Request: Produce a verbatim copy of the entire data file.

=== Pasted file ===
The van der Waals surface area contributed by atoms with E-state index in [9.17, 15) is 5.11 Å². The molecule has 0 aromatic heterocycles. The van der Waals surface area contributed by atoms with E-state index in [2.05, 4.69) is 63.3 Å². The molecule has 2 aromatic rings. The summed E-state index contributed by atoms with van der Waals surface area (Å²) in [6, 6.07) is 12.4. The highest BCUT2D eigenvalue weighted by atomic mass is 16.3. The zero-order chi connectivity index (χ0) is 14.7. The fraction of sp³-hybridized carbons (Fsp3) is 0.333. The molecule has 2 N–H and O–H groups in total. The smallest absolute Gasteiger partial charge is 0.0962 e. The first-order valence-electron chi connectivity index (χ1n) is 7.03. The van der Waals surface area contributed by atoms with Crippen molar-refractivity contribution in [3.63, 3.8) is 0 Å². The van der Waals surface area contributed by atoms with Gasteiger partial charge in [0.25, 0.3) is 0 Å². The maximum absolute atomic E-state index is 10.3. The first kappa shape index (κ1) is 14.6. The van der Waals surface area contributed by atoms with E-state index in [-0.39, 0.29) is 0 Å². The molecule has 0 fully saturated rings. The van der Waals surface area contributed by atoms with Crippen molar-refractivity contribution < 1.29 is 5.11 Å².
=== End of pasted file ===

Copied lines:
The van der Waals surface area contributed by atoms with E-state index in [9.17, 15) is 5.11 Å². The molecule has 0 aromatic heterocycles. The van der Waals surface area contributed by atoms with E-state index in [2.05, 4.69) is 63.3 Å². The molecule has 2 aromatic rings. The summed E-state index contributed by atoms with van der Waals surface area (Å²) in [6, 6.07) is 12.4. The highest BCUT2D eigenvalue weighted by atomic mass is 16.3. The zero-order chi connectivity index (χ0) is 14.7. The fraction of sp³-hybridized carbons (Fsp3) is 0.333. The molecule has 2 N–H and O–H groups in total. The smallest absolute Gasteiger partial charge is 0.0962 e. The first-order valence-electron chi connectivity index (χ1n) is 7.03. The van der Waals surface area contributed by atoms with Crippen molar-refractivity contribution in [3.63, 3.8) is 0 Å². The van der Waals surface area contributed by atoms with Gasteiger partial charge in [0.25, 0.3) is 0 Å². The maximum absolute atomic E-state index is 10.3. The first kappa shape index (κ1) is 14.6. The van der Waals surface area contributed by atoms with E-state index in [-0.39, 0.29) is 0 Å². The molecule has 0 fully saturated rings. The van der Waals surface area contributed by atoms with Crippen molar-refractivity contribution < 1.29 is 5.11 Å².